The new run extension arrived this afternoon, and Pat helped me add it. The London Ladies were put back in the run and they looked lost in such a huge space. They revelled in being in there on their own, kicked up the Aubiose again, did the soft shoe shuffle, rolled in it, dusted in it, ate and chatted. They are there now. Adelaide, KoKKo and Ginger, are outside the run and having a field day digging their way to Australia as I had raked the run so they just have to scratch it all up again to explore.

The egg port is open for them to roost and Pumpkin, Dilly and Freckles will no doubt roost on the broom handle perch high up in the run. I will very gently peel them off when it is pitch black outside and put them in the Eglu with the other trio.

Phew what a day. Tomorrow I will be up early again, but not feeling so anxious. It is such a huge responsibility when you have been entrusted with, and adopted three tiny little bantams, to ensure that their transition to our little flock goes as smoothly as possible.


  1. London Ladies previous owner, aged 146:51 pm

    I am one of the family who gave up the bantums, and I would like to say that it looks as if you've been taking very good care of them! I admit to missing their chirping early in the the morning and their eglu looks very lonely in our back garden, but i am reassured by the considerable amount of effort you have put into making them feel as at home as is possible. Send my love to Dilly, Lavender and especially Plumpy (Pumpkin!)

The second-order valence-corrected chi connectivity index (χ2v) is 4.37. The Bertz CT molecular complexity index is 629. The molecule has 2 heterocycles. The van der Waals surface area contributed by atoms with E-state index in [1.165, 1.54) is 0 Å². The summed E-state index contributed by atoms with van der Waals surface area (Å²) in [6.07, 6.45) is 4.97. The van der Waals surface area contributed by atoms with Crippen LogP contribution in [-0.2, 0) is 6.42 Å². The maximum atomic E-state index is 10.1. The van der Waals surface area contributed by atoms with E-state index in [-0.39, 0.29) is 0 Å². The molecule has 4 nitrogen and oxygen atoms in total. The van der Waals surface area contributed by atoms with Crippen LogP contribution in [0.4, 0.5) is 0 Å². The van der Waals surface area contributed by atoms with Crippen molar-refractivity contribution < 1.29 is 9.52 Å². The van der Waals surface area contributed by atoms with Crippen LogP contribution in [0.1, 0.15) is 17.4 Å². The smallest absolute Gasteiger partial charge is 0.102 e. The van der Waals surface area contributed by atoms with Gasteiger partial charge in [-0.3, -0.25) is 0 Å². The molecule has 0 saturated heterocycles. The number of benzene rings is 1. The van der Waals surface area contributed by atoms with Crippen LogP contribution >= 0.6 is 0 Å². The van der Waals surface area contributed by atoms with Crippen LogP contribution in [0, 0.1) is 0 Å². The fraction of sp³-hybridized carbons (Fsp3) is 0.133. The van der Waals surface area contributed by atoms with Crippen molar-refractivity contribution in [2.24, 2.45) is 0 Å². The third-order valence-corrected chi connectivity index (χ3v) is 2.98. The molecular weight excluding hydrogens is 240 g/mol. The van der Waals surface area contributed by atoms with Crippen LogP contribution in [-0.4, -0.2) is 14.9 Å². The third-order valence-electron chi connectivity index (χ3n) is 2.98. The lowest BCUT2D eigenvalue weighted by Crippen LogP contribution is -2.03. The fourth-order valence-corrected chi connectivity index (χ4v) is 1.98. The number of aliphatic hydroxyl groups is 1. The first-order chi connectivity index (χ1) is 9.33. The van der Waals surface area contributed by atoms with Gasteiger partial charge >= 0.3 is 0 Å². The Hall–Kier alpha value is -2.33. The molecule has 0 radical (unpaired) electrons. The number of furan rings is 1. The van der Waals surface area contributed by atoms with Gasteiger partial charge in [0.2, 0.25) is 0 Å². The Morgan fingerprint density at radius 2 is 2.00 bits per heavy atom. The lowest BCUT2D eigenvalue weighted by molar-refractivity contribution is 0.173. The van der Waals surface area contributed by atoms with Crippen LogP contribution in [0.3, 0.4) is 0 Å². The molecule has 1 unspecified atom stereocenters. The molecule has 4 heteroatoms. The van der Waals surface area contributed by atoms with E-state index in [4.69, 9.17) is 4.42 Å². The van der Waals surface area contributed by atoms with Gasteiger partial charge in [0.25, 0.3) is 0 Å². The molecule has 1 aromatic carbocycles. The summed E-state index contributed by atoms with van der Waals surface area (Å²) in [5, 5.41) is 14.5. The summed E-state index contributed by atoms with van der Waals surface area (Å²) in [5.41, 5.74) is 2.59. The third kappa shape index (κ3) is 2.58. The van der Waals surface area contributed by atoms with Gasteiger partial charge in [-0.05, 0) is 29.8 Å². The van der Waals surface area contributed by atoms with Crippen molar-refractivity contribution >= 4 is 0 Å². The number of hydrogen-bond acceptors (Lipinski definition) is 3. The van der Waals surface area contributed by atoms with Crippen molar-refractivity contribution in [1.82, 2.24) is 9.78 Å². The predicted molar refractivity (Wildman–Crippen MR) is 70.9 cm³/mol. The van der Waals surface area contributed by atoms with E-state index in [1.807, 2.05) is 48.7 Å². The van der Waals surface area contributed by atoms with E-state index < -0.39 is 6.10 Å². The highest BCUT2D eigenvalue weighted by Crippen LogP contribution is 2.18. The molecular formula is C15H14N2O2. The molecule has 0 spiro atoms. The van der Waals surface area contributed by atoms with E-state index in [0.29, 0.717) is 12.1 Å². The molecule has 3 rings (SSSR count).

2. I give them lots of love and cuddles every day, and I will give them a kiss goodnight from you when I put them to bed in a minute.

    Keep a look out for the postman in the next few days........

    Thank you so much for getting in touch, I am so pleased that you can see them on here and feel free to get in touch with me anytime. You can email me direct from my profile link.

    Just think that your little ladies are looked at by 130+ people a day, and they live all over this country, Australia, America. Canada, and those are the people who have told me where they live!

    Pop back tomorrow and see what they get up too.

    I won't be posting until after you get home from school probably as I have to go to physio at lunch time.